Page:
The effects of the Fed’s decision are much broader than these two factors. Higher borrowing costs will percolate through the U.S. economy, with significant effects on markets for many financial assets. One reason is that the policy of quantitative easing, expanding the Federal Reserve’s balance sheet by purchasing financial assets, has transformed the Fed’s relationship with financial markets. The central bank has long acted as a “lender of last resort,” lending to banks in times of panic. Since 2008, however, the central bank has turned into a buyer of last resort, wading into markets such as mortgage-backed securities to provide liquidity, and the Federal Reserve now owns a significant share of outstanding U.S. mortgage-backed securities.

U.S. subprime home loans triggered the global credit crisis, prompting the International Monetary Fund (IMF) to launch a Global Housing Fund to monitor credit growth among other housing trends.

Quantitative easing drove up asset prices—true in markets in which the Fed was a direct purchaser, such as U.S. government debt and mortgage-backed securities issued by housing agencies Fannie May and Freddie Mac. The effect was felt even in equity markets, though the Fed did not purchase equities, simply because the flood of new money was so large.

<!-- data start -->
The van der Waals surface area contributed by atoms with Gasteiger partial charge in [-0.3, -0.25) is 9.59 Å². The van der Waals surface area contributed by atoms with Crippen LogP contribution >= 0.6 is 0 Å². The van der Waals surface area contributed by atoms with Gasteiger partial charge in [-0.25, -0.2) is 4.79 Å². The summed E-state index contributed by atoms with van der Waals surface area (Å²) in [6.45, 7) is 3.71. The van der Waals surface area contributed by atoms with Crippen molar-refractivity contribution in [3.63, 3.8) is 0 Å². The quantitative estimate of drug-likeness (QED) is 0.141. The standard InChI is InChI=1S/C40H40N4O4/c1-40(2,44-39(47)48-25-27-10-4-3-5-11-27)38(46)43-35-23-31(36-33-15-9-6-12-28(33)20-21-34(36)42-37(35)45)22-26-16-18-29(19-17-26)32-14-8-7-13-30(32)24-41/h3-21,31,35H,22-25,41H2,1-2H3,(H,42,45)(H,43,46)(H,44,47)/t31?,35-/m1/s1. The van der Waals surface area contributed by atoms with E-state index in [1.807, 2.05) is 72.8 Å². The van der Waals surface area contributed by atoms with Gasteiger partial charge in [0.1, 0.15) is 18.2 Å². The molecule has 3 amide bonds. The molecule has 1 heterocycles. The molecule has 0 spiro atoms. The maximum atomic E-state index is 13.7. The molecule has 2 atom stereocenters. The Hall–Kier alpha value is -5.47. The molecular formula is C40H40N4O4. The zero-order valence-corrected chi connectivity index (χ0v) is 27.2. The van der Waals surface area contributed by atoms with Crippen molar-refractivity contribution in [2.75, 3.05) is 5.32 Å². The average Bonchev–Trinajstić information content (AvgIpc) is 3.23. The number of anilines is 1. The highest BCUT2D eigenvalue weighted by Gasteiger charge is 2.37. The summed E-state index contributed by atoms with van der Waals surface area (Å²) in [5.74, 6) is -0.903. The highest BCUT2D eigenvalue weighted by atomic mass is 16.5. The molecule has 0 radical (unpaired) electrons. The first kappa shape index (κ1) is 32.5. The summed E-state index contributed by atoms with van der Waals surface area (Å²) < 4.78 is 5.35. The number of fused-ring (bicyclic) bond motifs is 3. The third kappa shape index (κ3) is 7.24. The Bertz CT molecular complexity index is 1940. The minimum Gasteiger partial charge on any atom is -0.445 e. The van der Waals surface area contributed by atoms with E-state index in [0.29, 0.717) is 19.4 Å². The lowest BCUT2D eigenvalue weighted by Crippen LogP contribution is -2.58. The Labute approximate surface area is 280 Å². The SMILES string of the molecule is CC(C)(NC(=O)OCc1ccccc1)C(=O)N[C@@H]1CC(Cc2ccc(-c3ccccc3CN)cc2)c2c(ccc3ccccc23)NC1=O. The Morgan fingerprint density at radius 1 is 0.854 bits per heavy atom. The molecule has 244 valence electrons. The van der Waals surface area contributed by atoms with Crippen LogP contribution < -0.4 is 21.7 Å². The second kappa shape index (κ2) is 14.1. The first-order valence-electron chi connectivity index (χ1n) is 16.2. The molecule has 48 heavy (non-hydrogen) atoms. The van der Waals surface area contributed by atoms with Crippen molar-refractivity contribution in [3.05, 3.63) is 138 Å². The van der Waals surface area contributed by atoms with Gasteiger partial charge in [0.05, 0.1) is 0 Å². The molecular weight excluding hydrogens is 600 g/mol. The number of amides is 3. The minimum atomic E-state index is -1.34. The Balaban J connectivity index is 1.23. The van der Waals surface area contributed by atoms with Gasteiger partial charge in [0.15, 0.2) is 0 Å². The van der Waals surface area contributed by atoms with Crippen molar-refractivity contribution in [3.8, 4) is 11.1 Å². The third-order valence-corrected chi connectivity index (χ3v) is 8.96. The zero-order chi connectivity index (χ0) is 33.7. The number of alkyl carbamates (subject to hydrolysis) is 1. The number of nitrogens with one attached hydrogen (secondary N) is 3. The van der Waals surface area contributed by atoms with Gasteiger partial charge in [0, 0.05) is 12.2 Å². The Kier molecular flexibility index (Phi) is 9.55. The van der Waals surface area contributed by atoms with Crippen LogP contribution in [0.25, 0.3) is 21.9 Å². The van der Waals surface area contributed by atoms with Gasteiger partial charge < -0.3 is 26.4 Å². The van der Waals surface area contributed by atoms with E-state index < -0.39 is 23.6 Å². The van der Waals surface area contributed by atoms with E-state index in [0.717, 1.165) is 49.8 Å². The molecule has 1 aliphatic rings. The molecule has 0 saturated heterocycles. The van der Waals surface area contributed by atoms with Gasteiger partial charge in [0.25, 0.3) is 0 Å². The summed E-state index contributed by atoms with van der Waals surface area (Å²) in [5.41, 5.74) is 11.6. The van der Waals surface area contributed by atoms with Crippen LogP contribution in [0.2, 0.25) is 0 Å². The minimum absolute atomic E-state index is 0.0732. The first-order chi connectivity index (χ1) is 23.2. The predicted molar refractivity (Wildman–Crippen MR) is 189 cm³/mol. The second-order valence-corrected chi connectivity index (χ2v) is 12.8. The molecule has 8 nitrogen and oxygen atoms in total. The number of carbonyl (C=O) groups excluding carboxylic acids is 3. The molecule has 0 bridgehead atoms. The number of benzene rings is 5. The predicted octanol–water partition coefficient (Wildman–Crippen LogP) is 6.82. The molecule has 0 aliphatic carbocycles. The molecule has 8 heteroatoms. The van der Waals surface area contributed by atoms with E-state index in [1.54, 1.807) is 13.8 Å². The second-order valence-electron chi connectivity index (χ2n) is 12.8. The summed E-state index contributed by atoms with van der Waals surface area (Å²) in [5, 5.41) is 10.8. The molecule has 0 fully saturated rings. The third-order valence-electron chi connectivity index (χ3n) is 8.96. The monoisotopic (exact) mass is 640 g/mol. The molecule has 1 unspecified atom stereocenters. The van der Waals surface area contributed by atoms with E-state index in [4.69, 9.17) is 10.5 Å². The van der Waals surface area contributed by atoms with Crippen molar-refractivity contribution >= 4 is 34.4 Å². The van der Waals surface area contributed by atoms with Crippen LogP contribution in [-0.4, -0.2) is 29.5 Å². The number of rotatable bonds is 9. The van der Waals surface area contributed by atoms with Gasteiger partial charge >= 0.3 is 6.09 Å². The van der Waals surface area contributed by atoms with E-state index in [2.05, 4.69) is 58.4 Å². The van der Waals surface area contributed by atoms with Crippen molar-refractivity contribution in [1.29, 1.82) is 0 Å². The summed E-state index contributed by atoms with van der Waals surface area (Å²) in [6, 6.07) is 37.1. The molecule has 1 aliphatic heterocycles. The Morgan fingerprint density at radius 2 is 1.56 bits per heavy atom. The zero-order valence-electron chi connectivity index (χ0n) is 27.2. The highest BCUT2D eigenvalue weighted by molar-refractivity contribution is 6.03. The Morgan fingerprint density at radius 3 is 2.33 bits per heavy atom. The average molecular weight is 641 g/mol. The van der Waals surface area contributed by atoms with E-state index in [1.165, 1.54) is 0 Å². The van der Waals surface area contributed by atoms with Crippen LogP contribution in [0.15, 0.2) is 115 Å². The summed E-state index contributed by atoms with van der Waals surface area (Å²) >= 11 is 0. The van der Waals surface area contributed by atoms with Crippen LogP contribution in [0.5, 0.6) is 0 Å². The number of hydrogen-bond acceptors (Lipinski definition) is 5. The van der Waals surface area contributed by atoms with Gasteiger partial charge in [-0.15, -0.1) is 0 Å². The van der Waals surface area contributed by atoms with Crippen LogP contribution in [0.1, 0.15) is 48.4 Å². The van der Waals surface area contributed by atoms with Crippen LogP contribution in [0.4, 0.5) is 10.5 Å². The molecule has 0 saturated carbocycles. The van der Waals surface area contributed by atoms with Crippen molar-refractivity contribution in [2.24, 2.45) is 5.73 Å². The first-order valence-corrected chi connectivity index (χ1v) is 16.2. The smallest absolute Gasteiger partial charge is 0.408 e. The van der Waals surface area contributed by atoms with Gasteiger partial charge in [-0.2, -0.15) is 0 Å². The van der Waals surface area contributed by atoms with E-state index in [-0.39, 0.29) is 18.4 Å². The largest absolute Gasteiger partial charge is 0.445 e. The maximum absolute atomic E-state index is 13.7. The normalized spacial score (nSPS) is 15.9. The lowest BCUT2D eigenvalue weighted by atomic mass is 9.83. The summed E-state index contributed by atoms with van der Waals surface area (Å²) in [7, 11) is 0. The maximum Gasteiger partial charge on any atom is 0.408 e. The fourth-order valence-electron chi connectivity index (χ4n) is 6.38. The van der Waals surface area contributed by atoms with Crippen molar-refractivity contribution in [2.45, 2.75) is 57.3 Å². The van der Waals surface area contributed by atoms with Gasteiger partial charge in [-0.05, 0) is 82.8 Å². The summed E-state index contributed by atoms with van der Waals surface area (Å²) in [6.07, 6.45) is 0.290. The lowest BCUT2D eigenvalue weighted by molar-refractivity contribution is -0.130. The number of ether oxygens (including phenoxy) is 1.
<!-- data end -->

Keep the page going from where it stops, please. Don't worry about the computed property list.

Because the rate hikes signal the definitive winding down of quantitative easing, they will have a negative effect on the price of many assets. Already, the market for high-yield corporate debt is under pressure as market participants worry how the end of rock-bottom interest rates will curb that sector.

As higher interest rates spread through the U.S. economy, they will affect other countries, too.